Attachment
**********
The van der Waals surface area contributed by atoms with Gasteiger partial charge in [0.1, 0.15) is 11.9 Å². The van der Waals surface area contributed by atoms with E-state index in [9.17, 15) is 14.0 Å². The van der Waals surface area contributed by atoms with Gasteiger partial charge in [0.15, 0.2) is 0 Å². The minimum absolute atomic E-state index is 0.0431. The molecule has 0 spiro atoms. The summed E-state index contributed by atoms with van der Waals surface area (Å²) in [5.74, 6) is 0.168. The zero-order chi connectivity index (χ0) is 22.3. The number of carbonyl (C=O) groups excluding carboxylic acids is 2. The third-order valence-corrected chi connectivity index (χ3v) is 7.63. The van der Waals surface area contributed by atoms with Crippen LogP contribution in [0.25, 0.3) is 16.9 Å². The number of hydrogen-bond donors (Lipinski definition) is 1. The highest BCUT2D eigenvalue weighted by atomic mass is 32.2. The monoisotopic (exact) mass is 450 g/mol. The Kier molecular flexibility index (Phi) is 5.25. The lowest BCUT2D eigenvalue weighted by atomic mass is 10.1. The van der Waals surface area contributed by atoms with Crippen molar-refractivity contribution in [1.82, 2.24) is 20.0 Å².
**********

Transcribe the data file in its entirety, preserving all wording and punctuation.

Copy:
The van der Waals surface area contributed by atoms with Gasteiger partial charge in [0.1, 0.15) is 11.9 Å². The van der Waals surface area contributed by atoms with E-state index in [9.17, 15) is 14.0 Å². The van der Waals surface area contributed by atoms with Gasteiger partial charge in [0.15, 0.2) is 0 Å². The minimum absolute atomic E-state index is 0.0431. The molecule has 0 spiro atoms. The summed E-state index contributed by atoms with van der Waals surface area (Å²) in [5.74, 6) is 0.168. The zero-order chi connectivity index (χ0) is 22.3. The number of carbonyl (C=O) groups excluding carboxylic acids is 2. The third-order valence-corrected chi connectivity index (χ3v) is 7.63. The van der Waals surface area contributed by atoms with Crippen LogP contribution in [0.25, 0.3) is 16.9 Å². The number of hydrogen-bond donors (Lipinski definition) is 1. The highest BCUT2D eigenvalue weighted by atomic mass is 32.2. The monoisotopic (exact) mass is 450 g/mol. The Kier molecular flexibility index (Phi) is 5.25. The lowest BCUT2D eigenvalue weighted by atomic mass is 10.1. The van der Waals surface area contributed by atoms with Crippen molar-refractivity contribution in [1.82, 2.24) is 20.0 Å².